Academic journal article The Journal of Negro Education

Across Boundaries: The Journey of a South African Woman Leader

Academic journal article The Journal of Negro Education

Across Boundaries: The Journey of a South African Woman Leader

Article excerpt

Across Boundaries: The Journey of a South African Woman Leader, by Mamphela Ramphele. New York: Feminist Press at City University of New York, 1997. 241 pp. $19.95, cloth.

The first book in a series from the Feminist Press on African women's lives, Across Boundaries is the public document of South African educator-activist Mamphela Ramphele's private life. In it, Ramphele traces her education and career path from the 1940s as a young girl in missionary school in the Northern Transvaal to her position as chancellor of the University of the Western Cape. She addresses social issues and personal struggles in a writing style that ranges from political essay to intimate conversation. The text is not lyrical or poetic, but is filled with details that provide a rich context for understanding life in apartheid-era South Africa.

Ramphele's commitment to family, education, community service, and career are the major themes that tie the book's chapters together. The first chapter, entitled "My Roots," places the author in historical context within her family and community. Education played a crucial role in Ramphele's ability to survive in an oppressive system. One of the smartest young girls in her region, she dreamed very early in life of becoming a physician. Though her parents were teachers, she had to move away from home at a relatively young age to obtain a high school education. Ramphele writes that Bantu education was designed to "train and teach people in accordance with their opportunities in life" (p. 232). For Black South Africans, this did not include becoming doctors.

The book includes only a few details of the author's early educational journey, instead it emphasizes how she moved beyond the many roadblocks placed in her path and describes the important ways her family intervened to ensure her education. In the chapter, "An Unlikely Career Choice," Ramphele details her struggle to become a physician. The descriptions of her work as founder of two health clinics and her interactions with clinic staff and the surrounding communities make for some of the most interesting reading in the book, and help to explain why Ramphele's achievements as a physician and humanitarian have been recognized in South Africa and throughout the international community. The chapter entitled "Initiation into Activism" is a dual narrative of her relationship with student activist Steve Biko and her involvement in the Black consciousness movement. Ramphele recounts in detail her unconventional romance with Biko, describing it as a political and intellectual partnership:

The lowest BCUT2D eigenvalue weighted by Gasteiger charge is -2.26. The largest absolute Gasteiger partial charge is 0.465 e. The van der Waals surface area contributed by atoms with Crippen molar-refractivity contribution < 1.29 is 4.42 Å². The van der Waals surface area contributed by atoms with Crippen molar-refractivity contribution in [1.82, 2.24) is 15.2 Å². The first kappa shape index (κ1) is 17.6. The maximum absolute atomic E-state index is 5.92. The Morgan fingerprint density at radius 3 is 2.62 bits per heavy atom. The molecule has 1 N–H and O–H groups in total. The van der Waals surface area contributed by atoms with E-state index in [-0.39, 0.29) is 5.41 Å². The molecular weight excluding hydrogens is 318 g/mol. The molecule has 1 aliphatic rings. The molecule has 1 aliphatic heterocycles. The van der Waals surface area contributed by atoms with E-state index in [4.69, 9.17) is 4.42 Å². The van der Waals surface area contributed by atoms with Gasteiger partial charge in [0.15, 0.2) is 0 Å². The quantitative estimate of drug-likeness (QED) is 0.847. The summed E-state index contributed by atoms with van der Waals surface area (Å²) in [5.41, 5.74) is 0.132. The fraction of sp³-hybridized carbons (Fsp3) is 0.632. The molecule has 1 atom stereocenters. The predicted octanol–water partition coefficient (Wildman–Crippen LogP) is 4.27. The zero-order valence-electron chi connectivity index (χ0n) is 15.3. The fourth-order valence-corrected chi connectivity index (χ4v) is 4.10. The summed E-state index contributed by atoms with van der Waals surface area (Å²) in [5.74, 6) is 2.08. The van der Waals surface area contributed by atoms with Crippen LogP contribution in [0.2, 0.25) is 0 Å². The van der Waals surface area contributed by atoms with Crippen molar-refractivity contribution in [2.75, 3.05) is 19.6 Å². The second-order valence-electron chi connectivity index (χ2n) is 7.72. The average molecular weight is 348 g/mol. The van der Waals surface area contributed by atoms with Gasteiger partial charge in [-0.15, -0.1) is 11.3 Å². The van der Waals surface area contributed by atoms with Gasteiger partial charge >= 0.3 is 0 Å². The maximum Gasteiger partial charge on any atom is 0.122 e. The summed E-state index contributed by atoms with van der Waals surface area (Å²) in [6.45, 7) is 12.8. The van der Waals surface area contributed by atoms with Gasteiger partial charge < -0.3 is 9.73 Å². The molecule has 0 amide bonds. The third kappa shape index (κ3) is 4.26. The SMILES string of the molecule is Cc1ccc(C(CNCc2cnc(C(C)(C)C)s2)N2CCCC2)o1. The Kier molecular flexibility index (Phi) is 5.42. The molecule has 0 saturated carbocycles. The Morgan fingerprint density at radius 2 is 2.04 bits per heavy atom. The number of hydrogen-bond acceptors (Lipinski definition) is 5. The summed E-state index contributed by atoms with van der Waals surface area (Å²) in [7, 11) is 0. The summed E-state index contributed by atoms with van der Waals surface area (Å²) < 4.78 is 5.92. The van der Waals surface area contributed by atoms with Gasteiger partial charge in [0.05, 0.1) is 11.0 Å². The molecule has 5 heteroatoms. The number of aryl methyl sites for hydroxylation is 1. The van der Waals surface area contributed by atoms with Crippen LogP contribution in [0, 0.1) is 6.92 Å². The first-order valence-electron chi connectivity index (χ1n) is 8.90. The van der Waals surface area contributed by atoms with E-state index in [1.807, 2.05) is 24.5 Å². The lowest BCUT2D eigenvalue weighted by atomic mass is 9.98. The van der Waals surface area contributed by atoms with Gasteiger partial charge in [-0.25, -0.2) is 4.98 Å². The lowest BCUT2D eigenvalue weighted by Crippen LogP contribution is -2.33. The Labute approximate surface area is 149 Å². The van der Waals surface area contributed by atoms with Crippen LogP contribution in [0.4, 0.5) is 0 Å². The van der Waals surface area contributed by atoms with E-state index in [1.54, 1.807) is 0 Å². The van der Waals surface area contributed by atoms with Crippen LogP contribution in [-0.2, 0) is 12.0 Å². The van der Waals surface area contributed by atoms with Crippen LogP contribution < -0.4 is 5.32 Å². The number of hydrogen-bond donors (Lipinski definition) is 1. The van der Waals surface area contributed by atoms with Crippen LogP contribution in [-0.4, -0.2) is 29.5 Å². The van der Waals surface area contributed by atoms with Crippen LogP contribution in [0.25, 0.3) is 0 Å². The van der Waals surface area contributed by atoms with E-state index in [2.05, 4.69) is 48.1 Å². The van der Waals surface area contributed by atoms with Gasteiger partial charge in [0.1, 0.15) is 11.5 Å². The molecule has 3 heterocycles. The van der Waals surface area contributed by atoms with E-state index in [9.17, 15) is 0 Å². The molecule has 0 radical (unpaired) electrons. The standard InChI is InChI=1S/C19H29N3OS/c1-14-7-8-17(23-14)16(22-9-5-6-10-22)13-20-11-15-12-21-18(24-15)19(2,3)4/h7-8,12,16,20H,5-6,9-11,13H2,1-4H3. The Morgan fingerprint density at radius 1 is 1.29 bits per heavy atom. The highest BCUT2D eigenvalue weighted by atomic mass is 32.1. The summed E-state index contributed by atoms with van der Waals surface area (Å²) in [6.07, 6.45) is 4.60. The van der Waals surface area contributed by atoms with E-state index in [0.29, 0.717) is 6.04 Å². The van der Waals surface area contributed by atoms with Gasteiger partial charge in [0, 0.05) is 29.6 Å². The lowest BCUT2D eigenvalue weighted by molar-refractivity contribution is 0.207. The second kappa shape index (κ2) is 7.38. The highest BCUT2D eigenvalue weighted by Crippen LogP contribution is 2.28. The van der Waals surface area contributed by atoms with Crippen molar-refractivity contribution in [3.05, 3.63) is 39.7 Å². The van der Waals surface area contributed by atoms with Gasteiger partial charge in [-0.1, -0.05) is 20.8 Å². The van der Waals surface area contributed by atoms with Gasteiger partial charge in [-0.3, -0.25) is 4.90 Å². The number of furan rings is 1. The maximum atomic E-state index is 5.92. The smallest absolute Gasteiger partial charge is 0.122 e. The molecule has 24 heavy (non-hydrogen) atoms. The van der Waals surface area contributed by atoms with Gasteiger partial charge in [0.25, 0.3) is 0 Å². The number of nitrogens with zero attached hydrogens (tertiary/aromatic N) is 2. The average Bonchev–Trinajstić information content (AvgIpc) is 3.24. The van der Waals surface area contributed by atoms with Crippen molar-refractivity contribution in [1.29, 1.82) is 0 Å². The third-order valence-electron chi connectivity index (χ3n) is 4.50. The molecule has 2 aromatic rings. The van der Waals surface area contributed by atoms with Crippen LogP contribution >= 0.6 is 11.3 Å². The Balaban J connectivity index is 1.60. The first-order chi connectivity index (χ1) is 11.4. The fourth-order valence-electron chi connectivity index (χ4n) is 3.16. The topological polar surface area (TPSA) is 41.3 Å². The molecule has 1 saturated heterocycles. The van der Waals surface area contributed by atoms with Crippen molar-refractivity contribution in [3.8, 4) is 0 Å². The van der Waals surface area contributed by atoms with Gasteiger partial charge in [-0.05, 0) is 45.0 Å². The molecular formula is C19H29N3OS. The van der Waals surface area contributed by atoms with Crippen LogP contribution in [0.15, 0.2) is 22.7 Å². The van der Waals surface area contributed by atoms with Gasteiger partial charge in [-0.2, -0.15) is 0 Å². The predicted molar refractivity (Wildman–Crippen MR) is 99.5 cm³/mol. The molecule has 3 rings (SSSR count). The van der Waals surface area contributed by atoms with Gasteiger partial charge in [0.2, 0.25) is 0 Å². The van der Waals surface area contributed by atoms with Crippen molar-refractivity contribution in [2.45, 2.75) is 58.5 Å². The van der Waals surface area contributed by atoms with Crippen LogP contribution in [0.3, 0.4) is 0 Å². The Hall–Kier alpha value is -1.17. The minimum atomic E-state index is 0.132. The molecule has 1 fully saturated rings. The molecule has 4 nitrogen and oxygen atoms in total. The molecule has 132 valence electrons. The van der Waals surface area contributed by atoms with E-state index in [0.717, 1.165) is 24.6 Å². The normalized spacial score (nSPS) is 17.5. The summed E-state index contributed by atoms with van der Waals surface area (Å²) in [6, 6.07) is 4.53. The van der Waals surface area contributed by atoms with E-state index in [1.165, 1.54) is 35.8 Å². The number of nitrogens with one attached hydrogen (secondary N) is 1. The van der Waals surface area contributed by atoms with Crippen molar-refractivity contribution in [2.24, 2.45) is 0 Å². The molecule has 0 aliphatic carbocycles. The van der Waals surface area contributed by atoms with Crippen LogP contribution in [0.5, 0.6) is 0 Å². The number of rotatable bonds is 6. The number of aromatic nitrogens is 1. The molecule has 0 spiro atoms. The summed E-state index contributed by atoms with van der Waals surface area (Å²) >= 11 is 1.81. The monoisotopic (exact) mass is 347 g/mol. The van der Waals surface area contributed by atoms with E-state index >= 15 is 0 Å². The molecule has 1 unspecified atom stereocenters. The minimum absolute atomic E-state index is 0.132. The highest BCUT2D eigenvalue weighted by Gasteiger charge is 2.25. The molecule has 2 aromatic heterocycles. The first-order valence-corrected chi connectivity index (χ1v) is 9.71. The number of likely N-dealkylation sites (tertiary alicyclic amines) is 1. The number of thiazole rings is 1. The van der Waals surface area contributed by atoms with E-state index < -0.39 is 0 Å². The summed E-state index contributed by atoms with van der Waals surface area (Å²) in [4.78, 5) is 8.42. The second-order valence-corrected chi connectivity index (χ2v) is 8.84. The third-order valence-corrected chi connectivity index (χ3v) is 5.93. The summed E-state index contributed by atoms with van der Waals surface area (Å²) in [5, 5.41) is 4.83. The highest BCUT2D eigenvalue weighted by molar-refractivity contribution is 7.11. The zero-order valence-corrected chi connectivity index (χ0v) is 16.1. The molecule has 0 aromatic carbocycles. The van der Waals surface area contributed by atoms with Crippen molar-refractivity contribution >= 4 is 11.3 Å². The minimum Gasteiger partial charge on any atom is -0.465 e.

He [Biko] realized that one could not sustain a marriage on the basis of guilt about wrong decisions he had made in the choice of a partner. Attempts to protect his wife from the pain occasioned by his continued love for me has not been successful anyway: all three of us were constantly hurt by the tensions inherent in the triangular relationship. (p. 117)

Ramphele writes with openness and candor about her relationship with Biko and the impact that his death had on her life and public persona. She also presents a frank discussion about the status of widowhood and her reaction to being publicly defined solely on the basis of her relations with men rather than her accomplishments. Although Ramphele cherishes and protects Biko's legacy, she fights for public recognition as more than his lover and the mother of two of his children. This book addresses many public myths and presents the private truths according to Ramphele regarding her relationship with Biko.

The chapter entitled "Surviving in the Wilderness" is a metaphoric and geographic description of Ramphele's life in Tickeyline Village, where for over 10 years she endured banishment, a type of internal exile, for her activism. …

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